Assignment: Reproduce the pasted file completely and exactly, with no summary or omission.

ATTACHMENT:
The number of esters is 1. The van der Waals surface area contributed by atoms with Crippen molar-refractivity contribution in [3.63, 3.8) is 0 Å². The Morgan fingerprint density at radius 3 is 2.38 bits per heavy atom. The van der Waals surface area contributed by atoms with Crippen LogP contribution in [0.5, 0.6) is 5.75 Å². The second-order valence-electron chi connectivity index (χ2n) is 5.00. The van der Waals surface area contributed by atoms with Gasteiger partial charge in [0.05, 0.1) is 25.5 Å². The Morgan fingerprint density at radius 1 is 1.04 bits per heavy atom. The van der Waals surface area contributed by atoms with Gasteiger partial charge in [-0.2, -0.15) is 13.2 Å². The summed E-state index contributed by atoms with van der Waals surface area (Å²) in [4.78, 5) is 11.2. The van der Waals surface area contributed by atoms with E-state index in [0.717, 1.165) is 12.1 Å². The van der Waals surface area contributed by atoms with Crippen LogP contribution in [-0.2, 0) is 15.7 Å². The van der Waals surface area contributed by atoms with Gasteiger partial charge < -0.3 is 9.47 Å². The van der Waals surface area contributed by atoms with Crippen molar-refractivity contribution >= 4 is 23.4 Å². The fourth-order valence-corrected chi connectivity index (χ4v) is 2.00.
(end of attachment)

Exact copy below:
The number of esters is 1. The van der Waals surface area contributed by atoms with Crippen molar-refractivity contribution in [3.63, 3.8) is 0 Å². The Morgan fingerprint density at radius 3 is 2.38 bits per heavy atom. The van der Waals surface area contributed by atoms with Crippen LogP contribution in [0.5, 0.6) is 5.75 Å². The second-order valence-electron chi connectivity index (χ2n) is 5.00. The van der Waals surface area contributed by atoms with Gasteiger partial charge in [0.05, 0.1) is 25.5 Å². The Morgan fingerprint density at radius 1 is 1.04 bits per heavy atom. The van der Waals surface area contributed by atoms with Gasteiger partial charge in [-0.2, -0.15) is 13.2 Å². The summed E-state index contributed by atoms with van der Waals surface area (Å²) in [4.78, 5) is 11.2. The van der Waals surface area contributed by atoms with E-state index in [0.717, 1.165) is 12.1 Å². The van der Waals surface area contributed by atoms with Crippen LogP contribution in [-0.2, 0) is 15.7 Å². The van der Waals surface area contributed by atoms with Gasteiger partial charge < -0.3 is 9.47 Å². The van der Waals surface area contributed by atoms with Crippen molar-refractivity contribution >= 4 is 23.4 Å². The fourth-order valence-corrected chi connectivity index (χ4v) is 2.00.